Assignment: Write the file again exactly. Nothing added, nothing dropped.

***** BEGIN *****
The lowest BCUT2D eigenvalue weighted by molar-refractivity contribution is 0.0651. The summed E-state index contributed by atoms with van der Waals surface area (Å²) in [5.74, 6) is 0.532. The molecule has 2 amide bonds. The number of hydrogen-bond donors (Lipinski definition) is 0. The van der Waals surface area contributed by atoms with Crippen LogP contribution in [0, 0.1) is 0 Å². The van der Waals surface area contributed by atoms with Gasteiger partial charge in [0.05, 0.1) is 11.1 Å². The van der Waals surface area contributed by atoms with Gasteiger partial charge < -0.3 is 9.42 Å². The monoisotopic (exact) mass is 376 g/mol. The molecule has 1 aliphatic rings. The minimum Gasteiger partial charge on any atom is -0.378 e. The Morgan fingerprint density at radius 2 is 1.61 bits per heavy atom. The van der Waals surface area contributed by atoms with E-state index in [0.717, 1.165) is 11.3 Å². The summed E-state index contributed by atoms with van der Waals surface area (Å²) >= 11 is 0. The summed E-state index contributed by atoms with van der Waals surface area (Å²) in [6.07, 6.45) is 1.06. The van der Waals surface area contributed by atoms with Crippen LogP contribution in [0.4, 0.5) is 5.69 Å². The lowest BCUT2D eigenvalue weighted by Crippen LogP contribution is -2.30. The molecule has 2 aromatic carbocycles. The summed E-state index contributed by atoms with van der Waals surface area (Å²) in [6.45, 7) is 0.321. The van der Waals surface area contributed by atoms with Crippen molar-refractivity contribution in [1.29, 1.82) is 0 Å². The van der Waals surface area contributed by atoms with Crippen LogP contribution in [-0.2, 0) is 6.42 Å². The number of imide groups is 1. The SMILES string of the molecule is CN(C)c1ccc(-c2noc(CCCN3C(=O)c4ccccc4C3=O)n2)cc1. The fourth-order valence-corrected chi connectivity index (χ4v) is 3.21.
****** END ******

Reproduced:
The lowest BCUT2D eigenvalue weighted by molar-refractivity contribution is 0.0651. The summed E-state index contributed by atoms with van der Waals surface area (Å²) in [5.74, 6) is 0.532. The molecule has 2 amide bonds. The number of hydrogen-bond donors (Lipinski definition) is 0. The van der Waals surface area contributed by atoms with Crippen LogP contribution in [0, 0.1) is 0 Å². The van der Waals surface area contributed by atoms with Gasteiger partial charge in [0.05, 0.1) is 11.1 Å². The van der Waals surface area contributed by atoms with Gasteiger partial charge < -0.3 is 9.42 Å². The monoisotopic (exact) mass is 376 g/mol. The molecule has 1 aliphatic rings. The minimum Gasteiger partial charge on any atom is -0.378 e. The Morgan fingerprint density at radius 2 is 1.61 bits per heavy atom. The van der Waals surface area contributed by atoms with E-state index in [0.717, 1.165) is 11.3 Å². The summed E-state index contributed by atoms with van der Waals surface area (Å²) >= 11 is 0. The summed E-state index contributed by atoms with van der Waals surface area (Å²) in [6.07, 6.45) is 1.06. The van der Waals surface area contributed by atoms with Crippen LogP contribution in [0.4, 0.5) is 5.69 Å². The lowest BCUT2D eigenvalue weighted by Crippen LogP contribution is -2.30. The molecule has 2 aromatic carbocycles. The summed E-state index contributed by atoms with van der Waals surface area (Å²) in [6.45, 7) is 0.321. The van der Waals surface area contributed by atoms with Crippen molar-refractivity contribution in [1.29, 1.82) is 0 Å². The van der Waals surface area contributed by atoms with Crippen LogP contribution in [-0.2, 0) is 6.42 Å². The number of imide groups is 1. The SMILES string of the molecule is CN(C)c1ccc(-c2noc(CCCN3C(=O)c4ccccc4C3=O)n2)cc1. The fourth-order valence-corrected chi connectivity index (χ4v) is 3.21.